And if you’ve previously cut the cable and want to have it again or you’re just planning to sign up, here’s a quick recap of what’s out there:

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5 Coolest Houses in the United States

Disney HouseSometimes, bigger isn’t always better. There are plenty of interesting, big, and expensive homes out there. However, many of these houses aren’t totally unique. Indeed, some of them just don’t have the same “cool” factor that you might see in a home inspired by Disney.

Even though some of these homes may not be as huge or as expensive as other homes, many of them are fairly large, and they are also relatively expensive. CNN Money offers a look at some of the most unique — and the coolest — homes in the United States:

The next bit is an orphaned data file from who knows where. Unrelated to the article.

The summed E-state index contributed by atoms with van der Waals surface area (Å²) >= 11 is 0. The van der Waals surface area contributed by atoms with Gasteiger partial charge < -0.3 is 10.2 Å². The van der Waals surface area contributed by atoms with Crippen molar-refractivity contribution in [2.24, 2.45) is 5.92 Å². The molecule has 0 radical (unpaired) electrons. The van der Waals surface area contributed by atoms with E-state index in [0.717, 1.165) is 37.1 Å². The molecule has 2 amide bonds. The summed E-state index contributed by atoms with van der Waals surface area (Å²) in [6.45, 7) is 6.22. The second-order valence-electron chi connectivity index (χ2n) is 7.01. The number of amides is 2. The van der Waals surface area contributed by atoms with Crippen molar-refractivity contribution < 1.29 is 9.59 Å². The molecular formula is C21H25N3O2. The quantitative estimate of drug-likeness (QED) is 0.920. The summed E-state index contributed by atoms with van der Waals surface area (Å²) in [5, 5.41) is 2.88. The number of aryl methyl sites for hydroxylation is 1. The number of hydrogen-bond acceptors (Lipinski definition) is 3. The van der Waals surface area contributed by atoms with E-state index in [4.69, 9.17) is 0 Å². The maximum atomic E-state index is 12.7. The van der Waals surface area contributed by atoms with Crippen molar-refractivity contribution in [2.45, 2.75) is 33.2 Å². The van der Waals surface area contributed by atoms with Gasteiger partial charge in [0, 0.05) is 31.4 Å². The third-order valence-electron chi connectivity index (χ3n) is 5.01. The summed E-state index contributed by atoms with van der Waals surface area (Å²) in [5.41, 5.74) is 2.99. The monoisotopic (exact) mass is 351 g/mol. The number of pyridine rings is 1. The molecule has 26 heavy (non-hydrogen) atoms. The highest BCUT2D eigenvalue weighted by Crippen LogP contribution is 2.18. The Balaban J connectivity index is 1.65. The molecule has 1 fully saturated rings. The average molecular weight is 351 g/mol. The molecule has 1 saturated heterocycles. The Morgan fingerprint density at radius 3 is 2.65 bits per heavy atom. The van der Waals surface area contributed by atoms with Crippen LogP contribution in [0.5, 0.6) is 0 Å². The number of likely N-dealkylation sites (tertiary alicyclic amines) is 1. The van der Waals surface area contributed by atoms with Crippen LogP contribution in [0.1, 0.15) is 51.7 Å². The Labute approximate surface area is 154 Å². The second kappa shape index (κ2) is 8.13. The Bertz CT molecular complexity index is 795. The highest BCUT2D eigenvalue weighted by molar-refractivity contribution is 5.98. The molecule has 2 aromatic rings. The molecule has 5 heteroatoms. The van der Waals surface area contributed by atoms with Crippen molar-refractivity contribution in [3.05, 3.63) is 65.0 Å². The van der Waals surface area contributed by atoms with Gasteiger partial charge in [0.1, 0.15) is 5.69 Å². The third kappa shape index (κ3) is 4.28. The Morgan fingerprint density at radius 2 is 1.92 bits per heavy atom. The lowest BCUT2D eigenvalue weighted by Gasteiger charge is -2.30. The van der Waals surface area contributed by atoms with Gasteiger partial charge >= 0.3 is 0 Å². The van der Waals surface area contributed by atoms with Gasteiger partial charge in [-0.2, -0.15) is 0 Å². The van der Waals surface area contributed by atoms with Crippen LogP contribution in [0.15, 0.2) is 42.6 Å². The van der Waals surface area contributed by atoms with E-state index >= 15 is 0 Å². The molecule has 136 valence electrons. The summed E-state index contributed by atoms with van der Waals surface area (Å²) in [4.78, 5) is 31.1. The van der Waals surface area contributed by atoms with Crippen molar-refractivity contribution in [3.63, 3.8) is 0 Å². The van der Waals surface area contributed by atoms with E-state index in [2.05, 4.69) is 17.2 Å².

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How to Freeze Fruits and Vegetables for Off-Season Enjoyment

PeppersWe joined a CSA this year for the first time. When we learned that our share was not quite enough for our family of five, we decided to get another small share of a different CSA. Little did we realize that now we had almost too much produce! The dance to use up our produce before it went bad began. Now, at the end of summer, both CSAs are abundant!

While I have learned new ways to use vegetables, including many I have never seen before such as ramps, I have also learned how to properly freeze many of these veggies. Now, our deep freezer is full of local, organic produce that we can use throughout the winter.

If you subscribe to a CSA or want to take advantage of the low produce prices at the farmer’s market, here are some strategies to preserve them in the freezer: